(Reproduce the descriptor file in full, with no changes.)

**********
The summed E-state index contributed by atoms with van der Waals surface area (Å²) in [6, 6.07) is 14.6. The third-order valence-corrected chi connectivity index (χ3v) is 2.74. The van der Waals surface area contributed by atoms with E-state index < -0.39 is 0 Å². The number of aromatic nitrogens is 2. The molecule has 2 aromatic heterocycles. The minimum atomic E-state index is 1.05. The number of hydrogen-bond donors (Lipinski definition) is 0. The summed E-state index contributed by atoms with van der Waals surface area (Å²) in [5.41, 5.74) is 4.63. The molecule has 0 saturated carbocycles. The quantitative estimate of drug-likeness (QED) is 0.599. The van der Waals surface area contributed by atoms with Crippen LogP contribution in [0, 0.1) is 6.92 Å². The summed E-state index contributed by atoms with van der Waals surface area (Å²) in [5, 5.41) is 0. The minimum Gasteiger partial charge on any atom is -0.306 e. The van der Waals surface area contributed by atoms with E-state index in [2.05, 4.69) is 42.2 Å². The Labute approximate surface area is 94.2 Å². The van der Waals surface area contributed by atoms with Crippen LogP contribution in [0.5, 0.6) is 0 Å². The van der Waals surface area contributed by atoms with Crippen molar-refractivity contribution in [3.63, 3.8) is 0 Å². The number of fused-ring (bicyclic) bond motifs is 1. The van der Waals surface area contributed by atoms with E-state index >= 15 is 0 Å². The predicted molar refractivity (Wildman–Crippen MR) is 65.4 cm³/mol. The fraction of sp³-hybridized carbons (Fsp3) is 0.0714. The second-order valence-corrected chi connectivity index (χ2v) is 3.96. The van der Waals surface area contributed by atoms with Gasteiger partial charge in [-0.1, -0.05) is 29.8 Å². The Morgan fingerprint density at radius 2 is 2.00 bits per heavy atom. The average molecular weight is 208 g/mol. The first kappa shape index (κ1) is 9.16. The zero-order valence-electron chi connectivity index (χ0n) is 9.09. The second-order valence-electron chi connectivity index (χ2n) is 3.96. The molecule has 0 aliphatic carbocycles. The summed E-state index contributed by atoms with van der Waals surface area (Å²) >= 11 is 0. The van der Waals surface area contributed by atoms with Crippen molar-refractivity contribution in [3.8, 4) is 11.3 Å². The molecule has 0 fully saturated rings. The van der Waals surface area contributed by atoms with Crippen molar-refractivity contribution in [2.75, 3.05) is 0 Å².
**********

The summed E-state index contributed by atoms with van der Waals surface area (Å²) in [6, 6.07) is 14.6. The third-order valence-corrected chi connectivity index (χ3v) is 2.74. The van der Waals surface area contributed by atoms with E-state index < -0.39 is 0 Å². The number of aromatic nitrogens is 2. The molecule has 2 aromatic heterocycles. The minimum atomic E-state index is 1.05. The number of hydrogen-bond donors (Lipinski definition) is 0. The summed E-state index contributed by atoms with van der Waals surface area (Å²) in [5.41, 5.74) is 4.63. The molecule has 0 saturated carbocycles. The quantitative estimate of drug-likeness (QED) is 0.599. The van der Waals surface area contributed by atoms with Crippen LogP contribution in [0, 0.1) is 6.92 Å². The summed E-state index contributed by atoms with van der Waals surface area (Å²) in [5, 5.41) is 0. The minimum Gasteiger partial charge on any atom is -0.306 e. The van der Waals surface area contributed by atoms with E-state index in [2.05, 4.69) is 42.2 Å². The Labute approximate surface area is 94.2 Å². The van der Waals surface area contributed by atoms with Crippen LogP contribution in [0.5, 0.6) is 0 Å². The van der Waals surface area contributed by atoms with Crippen molar-refractivity contribution in [3.63, 3.8) is 0 Å². The number of fused-ring (bicyclic) bond motifs is 1. The van der Waals surface area contributed by atoms with E-state index >= 15 is 0 Å². The predicted molar refractivity (Wildman–Crippen MR) is 65.4 cm³/mol. The fraction of sp³-hybridized carbons (Fsp3) is 0.0714. The second-order valence-corrected chi connectivity index (χ2v) is 3.96. The van der Waals surface area contributed by atoms with Gasteiger partial charge in [-0.1, -0.05) is 29.8 Å². The Morgan fingerprint density at radius 2 is 2.00 bits per heavy atom. The average molecular weight is 208 g/mol. The first kappa shape index (κ1) is 9.16. The zero-order valence-electron chi connectivity index (χ0n) is 9.09. The second-order valence-electron chi connectivity index (χ2n) is 3.96. The molecule has 0 aliphatic carbocycles. The summed E-state index contributed by atoms with van der Waals surface area (Å²) >= 11 is 0. The van der Waals surface area contributed by atoms with Crippen molar-refractivity contribution in [3.8, 4) is 11.3 Å². The molecule has 0 fully saturated rings. The van der Waals surface area contributed by atoms with Crippen molar-refractivity contribution in [2.75, 3.05) is 0 Å².